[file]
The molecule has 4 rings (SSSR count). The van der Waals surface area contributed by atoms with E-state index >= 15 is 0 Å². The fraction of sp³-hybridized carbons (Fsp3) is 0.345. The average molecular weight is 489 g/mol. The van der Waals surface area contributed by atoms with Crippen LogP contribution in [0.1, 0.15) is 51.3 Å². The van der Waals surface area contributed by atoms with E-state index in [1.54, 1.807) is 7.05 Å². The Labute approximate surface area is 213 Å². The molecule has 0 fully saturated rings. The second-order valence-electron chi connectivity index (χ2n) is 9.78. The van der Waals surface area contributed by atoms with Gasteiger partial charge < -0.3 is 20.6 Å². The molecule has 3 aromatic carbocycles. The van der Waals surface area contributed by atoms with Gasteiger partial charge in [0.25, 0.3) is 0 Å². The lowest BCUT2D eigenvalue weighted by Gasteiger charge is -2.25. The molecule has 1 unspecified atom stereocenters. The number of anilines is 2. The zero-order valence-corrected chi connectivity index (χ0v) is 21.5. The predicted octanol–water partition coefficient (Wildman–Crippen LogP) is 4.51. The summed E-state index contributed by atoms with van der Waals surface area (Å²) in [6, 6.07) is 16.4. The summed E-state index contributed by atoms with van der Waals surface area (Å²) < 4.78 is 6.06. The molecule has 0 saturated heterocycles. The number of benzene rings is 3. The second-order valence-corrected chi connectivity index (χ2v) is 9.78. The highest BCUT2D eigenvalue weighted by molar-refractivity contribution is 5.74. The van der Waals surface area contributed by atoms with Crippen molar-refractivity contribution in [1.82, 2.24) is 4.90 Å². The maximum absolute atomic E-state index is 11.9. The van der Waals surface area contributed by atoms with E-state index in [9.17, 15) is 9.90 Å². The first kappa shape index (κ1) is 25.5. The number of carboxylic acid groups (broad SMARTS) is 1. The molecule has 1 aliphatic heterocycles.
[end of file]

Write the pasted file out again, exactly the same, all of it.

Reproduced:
The molecule has 4 rings (SSSR count). The van der Waals surface area contributed by atoms with E-state index >= 15 is 0 Å². The fraction of sp³-hybridized carbons (Fsp3) is 0.345. The average molecular weight is 489 g/mol. The van der Waals surface area contributed by atoms with Crippen LogP contribution in [0.1, 0.15) is 51.3 Å². The van der Waals surface area contributed by atoms with E-state index in [1.54, 1.807) is 7.05 Å². The Labute approximate surface area is 213 Å². The molecule has 0 fully saturated rings. The second-order valence-electron chi connectivity index (χ2n) is 9.78. The van der Waals surface area contributed by atoms with Gasteiger partial charge < -0.3 is 20.6 Å². The molecule has 3 aromatic carbocycles. The van der Waals surface area contributed by atoms with Gasteiger partial charge in [0.25, 0.3) is 0 Å². The lowest BCUT2D eigenvalue weighted by Gasteiger charge is -2.25. The molecule has 1 unspecified atom stereocenters. The number of anilines is 2. The zero-order valence-corrected chi connectivity index (χ0v) is 21.5. The predicted octanol–water partition coefficient (Wildman–Crippen LogP) is 4.51. The summed E-state index contributed by atoms with van der Waals surface area (Å²) in [6, 6.07) is 16.4. The summed E-state index contributed by atoms with van der Waals surface area (Å²) < 4.78 is 6.06. The molecule has 0 saturated heterocycles. The number of benzene rings is 3. The second-order valence-corrected chi connectivity index (χ2v) is 9.78. The highest BCUT2D eigenvalue weighted by molar-refractivity contribution is 5.74. The van der Waals surface area contributed by atoms with Crippen molar-refractivity contribution in [1.82, 2.24) is 4.90 Å². The maximum absolute atomic E-state index is 11.9. The van der Waals surface area contributed by atoms with E-state index in [9.17, 15) is 9.90 Å². The first kappa shape index (κ1) is 25.5. The number of carboxylic acid groups (broad SMARTS) is 1. The molecule has 1 aliphatic heterocycles.